A Desert at the Edge of Time
Yes, okay, this is the second movie I've reviewed in a week that involves knowing something about the dark history of South America of the twentieth century. However, is that wrong? Should we have such an isolated, insulated view of history that we don't know what happened in our own hemisphere in our own lifetimes? (Those of you under twenty are somewhat excused!) It's not quite so bad as when I had to explain to someone who had lived in the United States for his entire life what McCarthyism is, but I do feel that we as a nation would be better served by paying a little attention to what goes on around us. And this is, of course, leaving out discussion of complicity in the various coups and civil wars. Certainly I think more people should know what role the CIA had in destabilizing many of the governments to our south, simply because we were afraid of a Communist foothold in Latin America.
The Atacama Desert is the driest place in the world. The air is thin and still. This makes it an ideal place to conduct two different kinds of searches into the past. It is an ideal place for astronomy, which is looking into the past because of the speed of light--by the time you see the light, the thing which produced it has moved on. It is an ideal place for archaeology; the bodies of the dead mummify, and their artifacts do not decay as easily as they do elsewhere. The saltpeter mines are largely preserved--and, director Patricio Guzmán tells us, were also used as concentration camps during the regime of Augusto Pinochet. Prisoners in these camps spent some time looking at the stars, but then they were forbidden to; they might use astronomy to escape. Now, their relatives comb the desert for what remains of the Disappeared they might find. Astronomer Gaspar Galaz points out that the Chilean people are more comfortable looking into the distant past than the recent past, which they want to let go.
It must be tempting to wish the dead would stay dead. Vicky Saavedra and Violeta Berríos search the desert for the remains of their loved ones, because they want certainty. However, for those who do not have Disappeared friends or family, there is a rejection of any responsibility for those acts. One of the special features on the disc includes an interview with a military man, a man who was part of the coup, who claims he doesn't want to compare the pain of the tortured with the pain of the torturer but proceeds to pretty much do just that. He acknowledges that he was part of the coup, that he still believes it was the right thing to do, and there he sits, looking comfortable and well pleased with himself, agreeing that he was part of the whole thing. The problem with just wanting to move on is that you never quite address what caused the thing to happen in the first place. You also create a class of people who never saw their grievances addressed and might want to take matters into their own hands.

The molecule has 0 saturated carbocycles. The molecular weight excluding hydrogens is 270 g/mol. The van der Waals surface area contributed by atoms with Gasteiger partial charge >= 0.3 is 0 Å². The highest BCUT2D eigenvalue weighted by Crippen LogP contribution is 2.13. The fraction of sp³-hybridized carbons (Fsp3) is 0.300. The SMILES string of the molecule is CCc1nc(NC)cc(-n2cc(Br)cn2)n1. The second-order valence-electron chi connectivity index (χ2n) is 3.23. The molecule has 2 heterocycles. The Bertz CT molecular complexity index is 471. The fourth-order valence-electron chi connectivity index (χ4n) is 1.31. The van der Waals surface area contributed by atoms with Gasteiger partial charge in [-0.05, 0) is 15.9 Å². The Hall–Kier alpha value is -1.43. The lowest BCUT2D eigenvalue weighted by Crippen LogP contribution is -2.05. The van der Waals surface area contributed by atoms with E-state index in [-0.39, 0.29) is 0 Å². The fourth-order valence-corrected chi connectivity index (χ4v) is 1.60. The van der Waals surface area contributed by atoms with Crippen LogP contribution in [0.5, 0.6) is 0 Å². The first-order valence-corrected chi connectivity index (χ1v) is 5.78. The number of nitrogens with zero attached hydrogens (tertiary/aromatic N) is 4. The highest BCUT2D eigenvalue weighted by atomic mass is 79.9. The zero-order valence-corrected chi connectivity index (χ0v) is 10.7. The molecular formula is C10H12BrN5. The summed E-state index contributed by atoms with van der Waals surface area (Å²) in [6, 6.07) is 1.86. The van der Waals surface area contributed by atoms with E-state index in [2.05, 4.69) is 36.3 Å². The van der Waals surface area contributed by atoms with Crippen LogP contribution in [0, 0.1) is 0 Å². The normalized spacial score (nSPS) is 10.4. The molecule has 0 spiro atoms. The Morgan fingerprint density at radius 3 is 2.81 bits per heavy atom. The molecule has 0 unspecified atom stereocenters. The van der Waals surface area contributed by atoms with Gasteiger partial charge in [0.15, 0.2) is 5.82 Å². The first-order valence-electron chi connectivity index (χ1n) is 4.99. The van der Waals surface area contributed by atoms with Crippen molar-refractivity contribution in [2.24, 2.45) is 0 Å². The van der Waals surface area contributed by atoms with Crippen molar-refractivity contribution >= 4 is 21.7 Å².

And yet the comparison to astronomy almost makes you wonder what the point is. In the desert, they are finding scraps of bone so small that they cannot say for sure what kind of bone some of them are; in the desert, they are tracing the calcium content of stars. Calcium is not a very high percentage of a star's makeup, but those traces of calcium are still greater than all the bones of all the people on Earth, much less those fragments in the desert. One of the former prisoners, Luís Henríquez, says that the time in the camp that he spent studying astronomy let him feel free, even as he was imprisoned. In the cosmic scheme of things, the imprisonment of a human body is nothing. The universe does not care. On the other hand, the Pinochet regime wasn't exactly fond of science, and the fact that it wasn't fond of foreigners, either, also hampered the amount of science done. Science, after all, is about cooperation, and the Pinochet regime wasn't big on that, either.
They are building a radio telescope, there in that dry place. It is to look at traces of the Big Bang. (In Spanish, "[i]Big Bang[/i].") Even just looking at the Sun is looking eight minutes into the past; looking at the more distant stars is looking farther and farther. The Big Bang was billions of years ago. The earliest remnants of humans in the Atacama Desert can be traced to ten thousand years ago or more. There are the remains of camps build over a hundred years ago. There are the scraps of bone from within a human lifetime. One of the women searching for her loved one is seventy; when she and those like her die, how much effort will be put into searching the desert sands for the remains of those who left so little trace of themselves? We are told that the remains of many of the Disappeared were just dropped into the sea; even if the sea had left traces, it cannot be searched. It can be argued that the present does not exist; in the Atacama Desert, we search many types of the past instead.